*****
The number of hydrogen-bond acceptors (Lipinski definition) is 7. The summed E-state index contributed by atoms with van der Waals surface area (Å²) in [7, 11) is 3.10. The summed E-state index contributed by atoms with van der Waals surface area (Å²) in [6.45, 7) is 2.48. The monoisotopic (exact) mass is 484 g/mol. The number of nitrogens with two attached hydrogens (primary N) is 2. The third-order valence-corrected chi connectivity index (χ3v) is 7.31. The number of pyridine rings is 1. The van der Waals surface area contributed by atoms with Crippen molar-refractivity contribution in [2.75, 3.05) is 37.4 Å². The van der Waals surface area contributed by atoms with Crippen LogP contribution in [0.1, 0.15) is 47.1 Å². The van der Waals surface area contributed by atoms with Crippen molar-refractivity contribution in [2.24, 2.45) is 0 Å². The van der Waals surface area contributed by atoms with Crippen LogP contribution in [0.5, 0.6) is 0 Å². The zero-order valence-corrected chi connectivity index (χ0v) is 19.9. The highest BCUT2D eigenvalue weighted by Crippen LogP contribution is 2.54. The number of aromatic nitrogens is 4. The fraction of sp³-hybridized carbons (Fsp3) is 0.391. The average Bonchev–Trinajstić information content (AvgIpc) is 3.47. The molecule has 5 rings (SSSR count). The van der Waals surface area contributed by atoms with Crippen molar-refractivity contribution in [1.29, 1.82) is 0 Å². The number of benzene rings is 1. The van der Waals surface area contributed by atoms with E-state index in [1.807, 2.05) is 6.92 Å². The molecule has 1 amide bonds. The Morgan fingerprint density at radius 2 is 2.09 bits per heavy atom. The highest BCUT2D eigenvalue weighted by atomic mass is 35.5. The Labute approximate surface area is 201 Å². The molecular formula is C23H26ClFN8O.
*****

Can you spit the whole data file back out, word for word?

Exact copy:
The number of hydrogen-bond acceptors (Lipinski definition) is 7. The summed E-state index contributed by atoms with van der Waals surface area (Å²) in [7, 11) is 3.10. The summed E-state index contributed by atoms with van der Waals surface area (Å²) in [6.45, 7) is 2.48. The monoisotopic (exact) mass is 484 g/mol. The number of nitrogens with two attached hydrogens (primary N) is 2. The third-order valence-corrected chi connectivity index (χ3v) is 7.31. The number of pyridine rings is 1. The van der Waals surface area contributed by atoms with Crippen molar-refractivity contribution in [2.75, 3.05) is 37.4 Å². The van der Waals surface area contributed by atoms with Crippen LogP contribution in [0.1, 0.15) is 47.1 Å². The van der Waals surface area contributed by atoms with Crippen molar-refractivity contribution in [2.24, 2.45) is 0 Å². The van der Waals surface area contributed by atoms with Crippen LogP contribution in [0.5, 0.6) is 0 Å². The zero-order valence-corrected chi connectivity index (χ0v) is 19.9. The highest BCUT2D eigenvalue weighted by Crippen LogP contribution is 2.54. The number of aromatic nitrogens is 4. The fraction of sp³-hybridized carbons (Fsp3) is 0.391. The average Bonchev–Trinajstić information content (AvgIpc) is 3.47. The molecule has 5 rings (SSSR count). The van der Waals surface area contributed by atoms with Crippen molar-refractivity contribution in [1.29, 1.82) is 0 Å². The number of benzene rings is 1. The van der Waals surface area contributed by atoms with E-state index in [1.807, 2.05) is 6.92 Å². The molecule has 1 amide bonds. The Morgan fingerprint density at radius 2 is 2.09 bits per heavy atom. The highest BCUT2D eigenvalue weighted by atomic mass is 35.5. The Labute approximate surface area is 201 Å². The molecular formula is C23H26ClFN8O.